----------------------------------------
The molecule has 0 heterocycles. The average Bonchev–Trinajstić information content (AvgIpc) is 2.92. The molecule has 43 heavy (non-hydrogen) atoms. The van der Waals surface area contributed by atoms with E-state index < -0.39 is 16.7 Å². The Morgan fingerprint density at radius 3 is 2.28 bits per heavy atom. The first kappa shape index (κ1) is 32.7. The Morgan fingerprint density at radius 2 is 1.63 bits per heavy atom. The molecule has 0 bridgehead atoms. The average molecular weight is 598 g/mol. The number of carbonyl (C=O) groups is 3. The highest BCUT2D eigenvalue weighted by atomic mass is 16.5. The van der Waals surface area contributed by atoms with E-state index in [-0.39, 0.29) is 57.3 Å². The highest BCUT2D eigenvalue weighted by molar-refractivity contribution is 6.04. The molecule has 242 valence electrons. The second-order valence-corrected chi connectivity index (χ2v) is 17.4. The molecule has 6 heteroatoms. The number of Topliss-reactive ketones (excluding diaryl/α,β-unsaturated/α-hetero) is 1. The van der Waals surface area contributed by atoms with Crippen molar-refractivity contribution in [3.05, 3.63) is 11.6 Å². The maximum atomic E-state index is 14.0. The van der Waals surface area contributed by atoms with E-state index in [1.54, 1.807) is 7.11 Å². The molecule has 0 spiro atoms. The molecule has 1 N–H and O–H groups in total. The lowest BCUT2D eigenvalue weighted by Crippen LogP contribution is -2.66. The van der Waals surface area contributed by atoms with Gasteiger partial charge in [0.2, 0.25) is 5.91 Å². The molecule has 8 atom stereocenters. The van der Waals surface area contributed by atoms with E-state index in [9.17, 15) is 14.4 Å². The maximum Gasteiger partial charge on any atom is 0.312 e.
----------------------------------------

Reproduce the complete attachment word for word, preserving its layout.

The molecule has 0 heterocycles. The average Bonchev–Trinajstić information content (AvgIpc) is 2.92. The molecule has 43 heavy (non-hydrogen) atoms. The van der Waals surface area contributed by atoms with E-state index < -0.39 is 16.7 Å². The Morgan fingerprint density at radius 3 is 2.28 bits per heavy atom. The first kappa shape index (κ1) is 32.7. The Morgan fingerprint density at radius 2 is 1.63 bits per heavy atom. The molecule has 0 bridgehead atoms. The average molecular weight is 598 g/mol. The number of carbonyl (C=O) groups is 3. The highest BCUT2D eigenvalue weighted by atomic mass is 16.5. The van der Waals surface area contributed by atoms with E-state index in [-0.39, 0.29) is 57.3 Å². The highest BCUT2D eigenvalue weighted by molar-refractivity contribution is 6.04. The molecule has 242 valence electrons. The second-order valence-corrected chi connectivity index (χ2v) is 17.4. The molecule has 6 heteroatoms. The number of Topliss-reactive ketones (excluding diaryl/α,β-unsaturated/α-hetero) is 1. The van der Waals surface area contributed by atoms with Crippen molar-refractivity contribution in [3.05, 3.63) is 11.6 Å². The maximum atomic E-state index is 14.0. The van der Waals surface area contributed by atoms with E-state index in [1.54, 1.807) is 7.11 Å². The molecule has 0 spiro atoms. The molecule has 1 N–H and O–H groups in total. The lowest BCUT2D eigenvalue weighted by Crippen LogP contribution is -2.66. The van der Waals surface area contributed by atoms with Gasteiger partial charge in [0.2, 0.25) is 5.91 Å². The molecule has 8 atom stereocenters. The van der Waals surface area contributed by atoms with E-state index in [9.17, 15) is 14.4 Å². The maximum Gasteiger partial charge on any atom is 0.312 e.